Less than two percent of patients require high-cost specialty pharmacy medications to treat their complex chronic conditions. These expensive medications are greatly influencing the future of drug spend. The infusion therapies required by the specialty patient population are a growing segment of specialty pharmacy services. Though hospital-based infusion centers can be challenging to establish and manage, an infusion center should be an integral part of any hospital’s specialty pharmacy strategy.
Why infusion therapies are important to hospitals and health systems
Because hospitals are often well aligned to manage patients with complex chronic diseases, hospitals should be deliberate in their approach to caring for these patients. Even if a hospital is equipped to provide comprehensive care, an infusion center can bridge a gap in their continuum of care by allowing patients to be transitioned from inpatient to outpatient faster. Providing care in the outpatient setting, both the patient and the organization control costs.
As the specialty market continues to expand, lacking internal infusion services often means that a hospital is leaving significant revenue on the table. Organizations with an effective specialty pharmacy, and infusion services in place, often benefit from increased revenue. They are also better positioned to provide improved patient care as needed treatments are more accessible.
Effective delivery of infusion therapy requires more than simply dispensing treatments. These drugs require specialized expertise, clinical and support services along with specialized facilities and management skills. Infusion drugs often have specific handling, storage and administration requirements, combined with their complexity and high costs.
Specialty pharmacies that administer infusion drugs are responsible for:
- Following the appropriate procedures for the compounding and distribution of sterile infusion drugs
- Performing drug interaction monitoring and identification of potential drug, dose or drug catheter incompatibilities
- Performing comprehensive patient management procedures, including patient assessment and patient education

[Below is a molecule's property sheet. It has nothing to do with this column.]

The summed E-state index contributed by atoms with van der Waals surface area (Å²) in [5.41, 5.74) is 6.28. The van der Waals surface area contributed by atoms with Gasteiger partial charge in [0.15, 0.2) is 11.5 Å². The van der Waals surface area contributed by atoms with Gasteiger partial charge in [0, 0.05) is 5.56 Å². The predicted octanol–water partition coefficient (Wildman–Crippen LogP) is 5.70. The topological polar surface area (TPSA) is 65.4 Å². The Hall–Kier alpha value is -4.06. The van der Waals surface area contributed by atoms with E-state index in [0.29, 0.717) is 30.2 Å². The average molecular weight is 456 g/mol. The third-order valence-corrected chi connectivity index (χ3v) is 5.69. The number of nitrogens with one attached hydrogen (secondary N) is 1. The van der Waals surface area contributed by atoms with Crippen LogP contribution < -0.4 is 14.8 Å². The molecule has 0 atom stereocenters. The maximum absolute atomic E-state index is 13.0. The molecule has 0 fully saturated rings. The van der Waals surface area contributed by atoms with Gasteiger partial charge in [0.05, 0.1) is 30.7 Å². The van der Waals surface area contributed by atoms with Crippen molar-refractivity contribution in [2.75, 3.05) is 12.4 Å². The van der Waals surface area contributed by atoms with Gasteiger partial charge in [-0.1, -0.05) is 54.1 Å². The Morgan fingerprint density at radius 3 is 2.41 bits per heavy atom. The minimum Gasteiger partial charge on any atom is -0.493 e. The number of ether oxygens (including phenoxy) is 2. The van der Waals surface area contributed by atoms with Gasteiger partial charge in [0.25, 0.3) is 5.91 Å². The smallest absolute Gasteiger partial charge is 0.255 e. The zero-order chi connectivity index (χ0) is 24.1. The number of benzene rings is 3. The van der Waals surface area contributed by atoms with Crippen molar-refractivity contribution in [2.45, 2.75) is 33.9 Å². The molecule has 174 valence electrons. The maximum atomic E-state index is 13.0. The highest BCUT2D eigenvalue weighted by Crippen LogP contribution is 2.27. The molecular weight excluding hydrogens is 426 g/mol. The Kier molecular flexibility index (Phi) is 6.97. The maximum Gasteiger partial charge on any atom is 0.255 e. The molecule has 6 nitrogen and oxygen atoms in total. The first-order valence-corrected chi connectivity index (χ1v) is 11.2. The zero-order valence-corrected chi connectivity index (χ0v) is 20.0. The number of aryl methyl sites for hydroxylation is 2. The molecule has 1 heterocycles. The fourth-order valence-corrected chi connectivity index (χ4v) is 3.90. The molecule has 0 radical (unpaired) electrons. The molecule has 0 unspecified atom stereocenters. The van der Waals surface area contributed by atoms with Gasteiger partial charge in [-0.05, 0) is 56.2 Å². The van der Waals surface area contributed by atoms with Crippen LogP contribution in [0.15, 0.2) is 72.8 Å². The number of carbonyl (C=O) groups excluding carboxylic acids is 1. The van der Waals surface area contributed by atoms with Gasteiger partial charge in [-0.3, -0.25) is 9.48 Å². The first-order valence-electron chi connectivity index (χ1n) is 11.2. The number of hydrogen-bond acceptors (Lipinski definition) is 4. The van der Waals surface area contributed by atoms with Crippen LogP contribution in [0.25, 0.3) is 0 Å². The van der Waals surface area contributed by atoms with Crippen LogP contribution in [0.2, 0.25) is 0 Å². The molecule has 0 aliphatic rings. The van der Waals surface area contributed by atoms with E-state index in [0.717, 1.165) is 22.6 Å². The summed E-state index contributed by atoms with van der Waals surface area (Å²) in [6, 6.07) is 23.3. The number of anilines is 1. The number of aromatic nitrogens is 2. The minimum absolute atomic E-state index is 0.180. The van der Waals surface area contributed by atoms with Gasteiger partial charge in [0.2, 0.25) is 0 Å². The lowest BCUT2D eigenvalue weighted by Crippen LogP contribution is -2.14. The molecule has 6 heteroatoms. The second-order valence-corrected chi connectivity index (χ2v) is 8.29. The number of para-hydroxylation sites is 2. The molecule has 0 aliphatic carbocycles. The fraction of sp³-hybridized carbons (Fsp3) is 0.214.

- Comprehensive care planning that considers specific patient goals, coordination of treatment and communication with all providers
- Ongoing patient monitoring and assessment regarding the patient’s response to treatment, drug complications, adverse reactions and patient compliance
- Lab reviews and consultation with care professionals to adjust medication orders if needed
- Maintenance of physical facilities for storage, preparation, dispensing and quality control of infusion medications and equipment
- Employee education and competence validation
- Collecting clinical outcomes data, patient perception data, trending and analysis of performance measurement data and evaluations of all sentinel events
Site of care matters
Hospitals have historically administered infusion services through their outpatient department. While common, this is also the most expensive method for delivering infusions.
When it comes to administering infusion drugs, payers mandate that hospitals establish cost-effective alternative sites of care (ASOCs) to administer those infusion therapies and retain payer reimbursements. To build a viable plan for keeping those patients and their associated reimbursement dollars in the hospital system, it’s important to think critically. We’ve identified essential component parts of an overarching specialty fpharmacy infusion strategy that is designed to keep patients and their associated dollars inside the hospital’s system. To learn more, request our newest white paper by clicking here: